Jetpack Compose — Next Gen Kotlin UI Toolkit for Android
Lead Product Engineer
Ragunath Jawahar is a Lead Product Engineer working with Obvious, a prominent design studio that has worked with several unicorn startups in India. He specialises in mobile app architectures, refactoring and test-driven development. He has a knack for building awesome teams and believes in “you are only as good as the team you build”. You’ll find him constantly pushing himself to explore new programming paradigms, workflows, tools and techniques. He is allergic to complexity and loves building tools and libraries that make life easier for him and fellow developers.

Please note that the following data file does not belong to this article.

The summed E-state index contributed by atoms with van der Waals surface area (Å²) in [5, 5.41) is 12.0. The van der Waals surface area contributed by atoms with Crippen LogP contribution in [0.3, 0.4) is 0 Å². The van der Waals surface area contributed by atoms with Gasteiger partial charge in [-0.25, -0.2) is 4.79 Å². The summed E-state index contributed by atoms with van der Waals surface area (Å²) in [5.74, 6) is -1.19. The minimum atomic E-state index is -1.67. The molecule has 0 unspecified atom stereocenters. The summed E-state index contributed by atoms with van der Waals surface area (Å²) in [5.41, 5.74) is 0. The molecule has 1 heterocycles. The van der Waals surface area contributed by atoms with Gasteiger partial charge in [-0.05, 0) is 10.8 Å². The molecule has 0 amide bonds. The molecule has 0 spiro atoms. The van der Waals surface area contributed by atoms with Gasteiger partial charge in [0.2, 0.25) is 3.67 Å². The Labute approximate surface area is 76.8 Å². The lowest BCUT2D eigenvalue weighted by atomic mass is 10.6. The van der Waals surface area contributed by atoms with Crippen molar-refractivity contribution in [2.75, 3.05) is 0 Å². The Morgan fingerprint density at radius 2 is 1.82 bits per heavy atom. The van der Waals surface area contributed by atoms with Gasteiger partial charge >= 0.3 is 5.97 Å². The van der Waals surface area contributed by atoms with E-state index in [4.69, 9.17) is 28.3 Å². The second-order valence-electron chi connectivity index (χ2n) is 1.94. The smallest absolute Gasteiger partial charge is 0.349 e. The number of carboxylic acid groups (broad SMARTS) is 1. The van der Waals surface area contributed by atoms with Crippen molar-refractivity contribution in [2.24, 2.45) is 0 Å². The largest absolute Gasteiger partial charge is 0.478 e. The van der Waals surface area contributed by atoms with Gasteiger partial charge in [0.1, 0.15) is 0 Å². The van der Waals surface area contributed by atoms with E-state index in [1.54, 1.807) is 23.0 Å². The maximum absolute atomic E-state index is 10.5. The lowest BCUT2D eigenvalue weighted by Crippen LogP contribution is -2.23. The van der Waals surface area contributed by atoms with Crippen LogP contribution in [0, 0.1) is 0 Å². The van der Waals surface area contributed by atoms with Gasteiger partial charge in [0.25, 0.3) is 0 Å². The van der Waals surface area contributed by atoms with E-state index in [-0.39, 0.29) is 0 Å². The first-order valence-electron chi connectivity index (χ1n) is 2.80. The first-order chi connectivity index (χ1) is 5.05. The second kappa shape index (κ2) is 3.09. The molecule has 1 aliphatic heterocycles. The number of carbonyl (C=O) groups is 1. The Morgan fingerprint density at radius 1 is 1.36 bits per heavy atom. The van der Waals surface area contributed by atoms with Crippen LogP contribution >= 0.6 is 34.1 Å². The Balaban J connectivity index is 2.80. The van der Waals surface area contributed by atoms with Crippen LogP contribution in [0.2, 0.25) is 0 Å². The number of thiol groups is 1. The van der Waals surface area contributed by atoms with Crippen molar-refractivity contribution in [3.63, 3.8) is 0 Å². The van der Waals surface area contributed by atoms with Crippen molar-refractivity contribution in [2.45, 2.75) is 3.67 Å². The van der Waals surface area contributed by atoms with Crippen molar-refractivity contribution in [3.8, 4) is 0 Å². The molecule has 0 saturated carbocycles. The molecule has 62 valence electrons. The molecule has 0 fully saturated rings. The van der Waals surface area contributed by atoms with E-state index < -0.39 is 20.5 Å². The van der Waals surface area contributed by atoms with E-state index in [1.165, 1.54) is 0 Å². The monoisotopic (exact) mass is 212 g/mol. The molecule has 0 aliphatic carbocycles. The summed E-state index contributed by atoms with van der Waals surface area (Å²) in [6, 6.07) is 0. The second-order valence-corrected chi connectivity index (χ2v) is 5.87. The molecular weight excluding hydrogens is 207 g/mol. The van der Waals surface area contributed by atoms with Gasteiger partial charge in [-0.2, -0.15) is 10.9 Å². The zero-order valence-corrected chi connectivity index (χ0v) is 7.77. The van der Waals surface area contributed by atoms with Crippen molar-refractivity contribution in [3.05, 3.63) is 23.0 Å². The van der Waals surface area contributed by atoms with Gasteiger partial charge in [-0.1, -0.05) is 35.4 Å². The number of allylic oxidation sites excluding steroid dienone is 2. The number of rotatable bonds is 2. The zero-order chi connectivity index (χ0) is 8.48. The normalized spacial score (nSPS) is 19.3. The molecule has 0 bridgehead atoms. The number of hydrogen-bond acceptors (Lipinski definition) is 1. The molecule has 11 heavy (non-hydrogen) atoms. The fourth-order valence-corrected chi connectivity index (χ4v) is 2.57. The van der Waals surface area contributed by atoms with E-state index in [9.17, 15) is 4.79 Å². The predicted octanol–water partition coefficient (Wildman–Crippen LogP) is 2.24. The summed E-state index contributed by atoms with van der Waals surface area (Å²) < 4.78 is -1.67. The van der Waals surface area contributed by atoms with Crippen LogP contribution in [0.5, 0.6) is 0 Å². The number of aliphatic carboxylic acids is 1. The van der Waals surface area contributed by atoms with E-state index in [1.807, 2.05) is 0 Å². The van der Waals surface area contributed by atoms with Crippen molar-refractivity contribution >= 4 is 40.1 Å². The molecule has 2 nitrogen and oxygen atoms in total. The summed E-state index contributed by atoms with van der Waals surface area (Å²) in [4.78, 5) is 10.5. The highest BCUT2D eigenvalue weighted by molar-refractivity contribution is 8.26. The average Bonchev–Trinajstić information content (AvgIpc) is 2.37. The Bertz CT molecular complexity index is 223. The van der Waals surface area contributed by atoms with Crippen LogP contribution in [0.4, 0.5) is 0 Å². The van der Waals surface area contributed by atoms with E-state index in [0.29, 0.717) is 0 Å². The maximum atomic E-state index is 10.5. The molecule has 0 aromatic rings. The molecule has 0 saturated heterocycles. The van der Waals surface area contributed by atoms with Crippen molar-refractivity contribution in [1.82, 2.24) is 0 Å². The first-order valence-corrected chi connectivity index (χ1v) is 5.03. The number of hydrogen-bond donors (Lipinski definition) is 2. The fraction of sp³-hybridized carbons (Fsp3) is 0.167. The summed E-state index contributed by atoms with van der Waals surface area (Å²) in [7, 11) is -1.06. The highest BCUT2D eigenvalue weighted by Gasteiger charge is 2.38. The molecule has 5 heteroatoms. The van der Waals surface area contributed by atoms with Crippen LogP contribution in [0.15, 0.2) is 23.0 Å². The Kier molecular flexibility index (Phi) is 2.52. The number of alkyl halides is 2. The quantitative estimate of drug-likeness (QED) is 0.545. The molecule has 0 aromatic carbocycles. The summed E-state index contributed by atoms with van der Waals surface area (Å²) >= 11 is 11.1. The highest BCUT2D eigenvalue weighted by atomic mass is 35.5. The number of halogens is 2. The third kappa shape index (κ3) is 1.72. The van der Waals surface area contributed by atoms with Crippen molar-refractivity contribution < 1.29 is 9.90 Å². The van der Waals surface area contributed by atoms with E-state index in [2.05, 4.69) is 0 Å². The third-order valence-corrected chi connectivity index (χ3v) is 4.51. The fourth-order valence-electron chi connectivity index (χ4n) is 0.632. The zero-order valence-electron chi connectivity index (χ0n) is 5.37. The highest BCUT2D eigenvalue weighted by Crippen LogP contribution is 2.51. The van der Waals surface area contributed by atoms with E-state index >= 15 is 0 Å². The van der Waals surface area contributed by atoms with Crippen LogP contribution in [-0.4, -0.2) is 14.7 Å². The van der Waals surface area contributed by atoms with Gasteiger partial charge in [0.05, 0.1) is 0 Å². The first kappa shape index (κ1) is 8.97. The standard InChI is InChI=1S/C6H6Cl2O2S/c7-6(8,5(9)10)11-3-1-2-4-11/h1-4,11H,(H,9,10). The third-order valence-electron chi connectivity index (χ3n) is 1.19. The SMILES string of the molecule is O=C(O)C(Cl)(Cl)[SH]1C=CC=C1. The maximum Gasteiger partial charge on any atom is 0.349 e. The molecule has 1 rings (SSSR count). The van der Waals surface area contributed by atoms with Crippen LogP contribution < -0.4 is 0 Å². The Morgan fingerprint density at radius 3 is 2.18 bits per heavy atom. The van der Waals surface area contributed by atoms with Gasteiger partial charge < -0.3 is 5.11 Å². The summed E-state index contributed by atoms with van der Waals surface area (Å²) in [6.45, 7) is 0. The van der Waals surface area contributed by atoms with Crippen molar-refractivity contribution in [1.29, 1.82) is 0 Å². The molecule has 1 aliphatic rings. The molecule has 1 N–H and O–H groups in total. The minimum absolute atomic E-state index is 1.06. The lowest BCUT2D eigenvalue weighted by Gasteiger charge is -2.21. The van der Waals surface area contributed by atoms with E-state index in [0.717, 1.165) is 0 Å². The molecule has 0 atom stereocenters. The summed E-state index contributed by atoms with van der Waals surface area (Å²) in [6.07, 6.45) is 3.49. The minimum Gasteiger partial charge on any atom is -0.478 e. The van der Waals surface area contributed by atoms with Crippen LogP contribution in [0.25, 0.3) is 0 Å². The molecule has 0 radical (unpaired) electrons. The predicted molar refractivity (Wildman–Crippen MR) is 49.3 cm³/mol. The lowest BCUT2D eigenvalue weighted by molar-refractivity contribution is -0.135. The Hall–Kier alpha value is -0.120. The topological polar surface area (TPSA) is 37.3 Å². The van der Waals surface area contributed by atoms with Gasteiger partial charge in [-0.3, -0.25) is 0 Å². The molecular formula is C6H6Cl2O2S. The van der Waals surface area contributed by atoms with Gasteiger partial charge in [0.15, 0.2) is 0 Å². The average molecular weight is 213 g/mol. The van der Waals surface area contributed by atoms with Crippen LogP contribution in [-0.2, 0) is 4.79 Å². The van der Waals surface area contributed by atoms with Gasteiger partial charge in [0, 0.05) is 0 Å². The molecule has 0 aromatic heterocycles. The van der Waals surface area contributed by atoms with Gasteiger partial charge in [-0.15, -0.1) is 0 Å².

Reactive applications are the norm on the web. Android applications have begun increasingly reactive using architectures like MVVM, MVI, Redux, etc., The reactive nature of these applications are due to the underlying architecture rather than the UI framework itself. This has resulted in some big wins like testability and strong separation of concerns while trading-off attributes like time-to-market and quickly on-boarding new developers to an existing project. The API surface of the Android UI framework has been the same for the past decade. This was largely because of the limitations imposed by old tooling and the programming language. With Kotlin bringing in DSLs, functional programming and compiler plugin capabilities - the members of the Android UI Toolkit team have rolled up their sleeves and are taking a new direction. The new UI toolkit is backed by principles and techniques like - one-way data flow, function composition, declarative programming, optimistic concurrency control, isolation of side-effects, etc., This shift in API design also demands a shift in thinking about the app architecture and building UIs. In this talk, we’ll see how Jetpack Compose is radically different from the existing Android UI framework and how it adopts several ideas and programming patterns from web frameworks like React, MobX, and Vue.js. We will also see examples of these patterns and use them to build Android apps.